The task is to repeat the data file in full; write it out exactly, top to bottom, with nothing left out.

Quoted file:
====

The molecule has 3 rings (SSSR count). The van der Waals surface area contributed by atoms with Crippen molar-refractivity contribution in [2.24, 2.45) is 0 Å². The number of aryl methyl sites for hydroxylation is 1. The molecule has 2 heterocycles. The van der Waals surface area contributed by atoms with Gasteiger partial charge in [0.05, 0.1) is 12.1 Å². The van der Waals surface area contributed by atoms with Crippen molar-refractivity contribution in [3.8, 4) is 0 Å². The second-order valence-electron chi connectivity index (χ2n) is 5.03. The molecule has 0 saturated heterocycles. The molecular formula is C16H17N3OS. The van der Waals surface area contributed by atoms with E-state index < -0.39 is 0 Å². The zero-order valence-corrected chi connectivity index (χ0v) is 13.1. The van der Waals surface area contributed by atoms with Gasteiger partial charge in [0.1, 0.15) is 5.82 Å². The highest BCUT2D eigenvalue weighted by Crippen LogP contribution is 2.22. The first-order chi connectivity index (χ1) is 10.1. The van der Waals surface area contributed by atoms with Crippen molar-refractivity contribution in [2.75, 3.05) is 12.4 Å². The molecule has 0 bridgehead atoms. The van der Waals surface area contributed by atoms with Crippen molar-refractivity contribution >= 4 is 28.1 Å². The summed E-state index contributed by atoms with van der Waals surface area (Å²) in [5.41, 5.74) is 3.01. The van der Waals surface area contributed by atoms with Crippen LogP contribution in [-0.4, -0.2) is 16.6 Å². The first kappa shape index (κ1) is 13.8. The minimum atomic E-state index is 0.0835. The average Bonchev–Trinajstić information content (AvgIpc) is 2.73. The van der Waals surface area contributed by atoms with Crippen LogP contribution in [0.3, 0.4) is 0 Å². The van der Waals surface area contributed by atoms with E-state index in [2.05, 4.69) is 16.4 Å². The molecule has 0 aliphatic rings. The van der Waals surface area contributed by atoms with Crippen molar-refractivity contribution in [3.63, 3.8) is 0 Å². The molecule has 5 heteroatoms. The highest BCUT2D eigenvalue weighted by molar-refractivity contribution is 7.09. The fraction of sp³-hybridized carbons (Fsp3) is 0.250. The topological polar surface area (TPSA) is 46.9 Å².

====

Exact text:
The molecule has 3 rings (SSSR count). The van der Waals surface area contributed by atoms with Crippen molar-refractivity contribution in [2.24, 2.45) is 0 Å². The number of aryl methyl sites for hydroxylation is 1. The molecule has 2 heterocycles. The van der Waals surface area contributed by atoms with Gasteiger partial charge in [0.05, 0.1) is 12.1 Å². The van der Waals surface area contributed by atoms with Crippen molar-refractivity contribution in [3.8, 4) is 0 Å². The second-order valence-electron chi connectivity index (χ2n) is 5.03. The molecule has 0 saturated heterocycles. The molecular formula is C16H17N3OS. The van der Waals surface area contributed by atoms with E-state index < -0.39 is 0 Å². The zero-order valence-corrected chi connectivity index (χ0v) is 13.1. The van der Waals surface area contributed by atoms with Gasteiger partial charge in [0.1, 0.15) is 5.82 Å². The highest BCUT2D eigenvalue weighted by Crippen LogP contribution is 2.22. The first-order chi connectivity index (χ1) is 10.1. The van der Waals surface area contributed by atoms with Crippen molar-refractivity contribution in [2.75, 3.05) is 12.4 Å². The molecule has 0 bridgehead atoms. The van der Waals surface area contributed by atoms with Crippen molar-refractivity contribution >= 4 is 28.1 Å². The summed E-state index contributed by atoms with van der Waals surface area (Å²) in [5.41, 5.74) is 3.01. The van der Waals surface area contributed by atoms with Crippen LogP contribution in [-0.4, -0.2) is 16.6 Å². The first kappa shape index (κ1) is 13.8. The minimum atomic E-state index is 0.0835. The average Bonchev–Trinajstić information content (AvgIpc) is 2.73. The van der Waals surface area contributed by atoms with Crippen LogP contribution in [0.3, 0.4) is 0 Å². The van der Waals surface area contributed by atoms with E-state index in [2.05, 4.69) is 16.4 Å². The molecule has 0 aliphatic rings. The van der Waals surface area contributed by atoms with Crippen molar-refractivity contribution in [3.63, 3.8) is 0 Å². The molecule has 5 heteroatoms. The highest BCUT2D eigenvalue weighted by molar-refractivity contribution is 7.09. The fraction of sp³-hybridized carbons (Fsp3) is 0.250. The topological polar surface area (TPSA) is 46.9 Å².